By Megan Kelly Correspondent
TCNJ Political Union held its “Students as Changemakers: The State of Campus Activism, 2016” panel on Friday, March 4, from 11:30 a.m. to 12:20 p.m. in the Brower Student Center to discuss student activism on campus
The panel’s purpose was to discuss past political events run by various student organizations at the College, to come up with ideas for future events and to brainstorm ways to increase student participation.
Senior history and urban studies double major Sam Fogelgaren, director of TCNJ’s Political Union, was the moderator of the panel. Three other students were panelists representing their organizations: junior political science and Spanish double major and member of TCNJ College Republicans Ryan Jones, junior political science major and President of TCNJ College Democrats Ian Penrose and sophomore international studies major and Vice President of NAACP Vanessa Fiore.
The discussion began with the current level of student activism on campus, as observed by the members of the panel, and the difference between becoming politically involved on and off campus through internships and other professional opportunities.
“I think we do have a lot of venues when it comes to internships, but being an activist on campus is (more difficult)… I think as a campus, we probably do have to do a little bit more,” Penrose said.
The panel discussed how students need to get involved in politics not just through activism, but voting, as well.
Fogelgaren said it is important that discussions regarding topics like voter registration are held now to ensure that everyone is on the same page for the upcoming presidential election.
The panel talked about different ideas and theories on how to peak students’ interest in getting prepared for the election and voting.
“To get the attention of college students, we have to engage them in fun ways… I know speakers help a lot, but I’m like, ‘OK what can bring freshmen (to these events) and what can bring seniors, who have other things to worry about other than these events?’” sophomore nursing major Jhamillex Carmen said.
The panel also discussed the importance of networking as many groups have held political events before and found it difficult to spread the word.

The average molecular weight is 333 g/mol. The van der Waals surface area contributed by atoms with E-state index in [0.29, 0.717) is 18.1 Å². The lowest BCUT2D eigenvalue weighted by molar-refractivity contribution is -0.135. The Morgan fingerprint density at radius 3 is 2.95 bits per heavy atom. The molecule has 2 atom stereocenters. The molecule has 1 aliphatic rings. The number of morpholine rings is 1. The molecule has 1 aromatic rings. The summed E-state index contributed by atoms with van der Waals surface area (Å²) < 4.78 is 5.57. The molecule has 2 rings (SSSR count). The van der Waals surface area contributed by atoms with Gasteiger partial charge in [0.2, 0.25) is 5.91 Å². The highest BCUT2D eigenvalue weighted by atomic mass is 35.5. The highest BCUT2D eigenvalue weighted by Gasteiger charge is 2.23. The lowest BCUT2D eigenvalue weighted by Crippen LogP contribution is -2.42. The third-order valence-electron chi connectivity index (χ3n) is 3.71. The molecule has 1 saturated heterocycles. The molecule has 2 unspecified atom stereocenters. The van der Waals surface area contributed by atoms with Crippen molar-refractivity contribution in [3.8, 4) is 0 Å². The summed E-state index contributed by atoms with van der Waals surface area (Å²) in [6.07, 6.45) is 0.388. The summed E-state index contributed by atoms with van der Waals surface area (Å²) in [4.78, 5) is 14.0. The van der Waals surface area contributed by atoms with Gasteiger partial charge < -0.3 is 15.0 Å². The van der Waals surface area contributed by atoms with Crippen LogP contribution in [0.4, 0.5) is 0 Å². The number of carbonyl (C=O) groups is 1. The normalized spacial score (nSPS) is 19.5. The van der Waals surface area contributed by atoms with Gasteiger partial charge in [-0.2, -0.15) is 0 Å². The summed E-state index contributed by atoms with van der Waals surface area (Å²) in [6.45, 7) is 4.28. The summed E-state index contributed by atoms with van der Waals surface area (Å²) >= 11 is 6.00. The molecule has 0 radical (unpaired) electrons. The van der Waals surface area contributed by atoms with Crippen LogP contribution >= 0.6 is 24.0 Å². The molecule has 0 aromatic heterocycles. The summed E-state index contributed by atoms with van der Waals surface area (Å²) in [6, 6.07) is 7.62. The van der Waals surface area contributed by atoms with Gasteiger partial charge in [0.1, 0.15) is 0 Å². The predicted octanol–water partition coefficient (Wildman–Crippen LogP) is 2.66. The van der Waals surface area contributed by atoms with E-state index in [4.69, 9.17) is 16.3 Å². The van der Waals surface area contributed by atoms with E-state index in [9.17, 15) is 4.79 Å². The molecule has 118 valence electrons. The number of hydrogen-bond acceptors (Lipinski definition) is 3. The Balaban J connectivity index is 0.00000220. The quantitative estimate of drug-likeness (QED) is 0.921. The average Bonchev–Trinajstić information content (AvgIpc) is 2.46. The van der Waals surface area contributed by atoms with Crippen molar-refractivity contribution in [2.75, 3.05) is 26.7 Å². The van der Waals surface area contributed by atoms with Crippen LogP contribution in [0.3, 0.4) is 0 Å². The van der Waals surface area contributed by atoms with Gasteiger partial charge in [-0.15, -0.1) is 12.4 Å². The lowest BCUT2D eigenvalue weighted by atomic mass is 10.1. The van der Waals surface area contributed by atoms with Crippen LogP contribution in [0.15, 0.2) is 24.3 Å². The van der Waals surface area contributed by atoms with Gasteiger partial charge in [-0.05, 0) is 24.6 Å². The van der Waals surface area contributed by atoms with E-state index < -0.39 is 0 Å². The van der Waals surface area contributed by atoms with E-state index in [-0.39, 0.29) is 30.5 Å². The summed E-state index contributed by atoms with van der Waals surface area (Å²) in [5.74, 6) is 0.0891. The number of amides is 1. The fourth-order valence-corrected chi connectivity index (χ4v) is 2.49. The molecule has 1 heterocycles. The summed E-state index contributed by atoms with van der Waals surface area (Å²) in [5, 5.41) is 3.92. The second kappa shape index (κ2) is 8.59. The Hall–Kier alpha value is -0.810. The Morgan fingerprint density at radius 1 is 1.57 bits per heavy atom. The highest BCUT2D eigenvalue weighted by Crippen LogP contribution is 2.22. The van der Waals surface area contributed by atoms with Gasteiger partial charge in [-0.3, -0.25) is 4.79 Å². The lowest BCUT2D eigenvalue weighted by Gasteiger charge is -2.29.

“It’s hard to kind of get the word out or to get people to come because a lot of people sometimes feel like it’s not their place or like they might not be welcome,” senior psychology major Queneisha Jones said.
The group moved on to talk about how politics is a broad topic that most, if not all, students would be able to find an aspect of it that speaks to them.
“I think a lot of these national issues, or political issues in general, relate in some way to each of our interests and I think if people were to really pinpoint that, they could come out to these events and realize, ‘Oh, a little bit of what I’m interested in pertains to this,’” Jones said.
Fogelgaren expanded on this to discuss the connection between each student’s area of study and that it is important to show students how attending a political event could be interesting to them.
“Every student has a major,” Fogelgaren said. “Every student has an area in which they put 30 hours of their week to studying and doing research and learning about. So if we can find a way to identify the intersection between politics and different areas of study, then there would be a compelling reason for every student at TCNJ to participate, in one way or another.”
The panel considered the reasons behind the lack of student political involvement, including the fact that students are sometimes unfamiliar with the speakers that come to the College or that they have classes when these discussions are going on. Those in attendance mentioned a lack of effective advertising by the College.
“My freshman year, we had (New York Times columnist) Paul Krugman come here… The event was very well attended and the difference was that professors were advertising it themselves,” sophomore international studies major Precious Molokwu said.
The discussion came to a close with the students and panel members listing what they took away from the panel as well as creating a plan of action for the coming months to encourage activism among student organizations. The group will continue to meet and discuss activism as well as prepare for election time throughout the semester.
According to Fogelgaren, TCNJ Political Union was formed to get students to participate in politically-charged events, and they held the panel to get students’ opinions on how to do this.
“(TCNJ Political Union’s) goal is to engage all students with a particular focus on the substantial number of students who are politically engaged,” Fogelgaren said. “We will do this by meeting halfway — by identifying intersections between politics and common areas of student interest, and working with student groups, TCNJ faculty and administration, and off-campus partners to build effective programming.”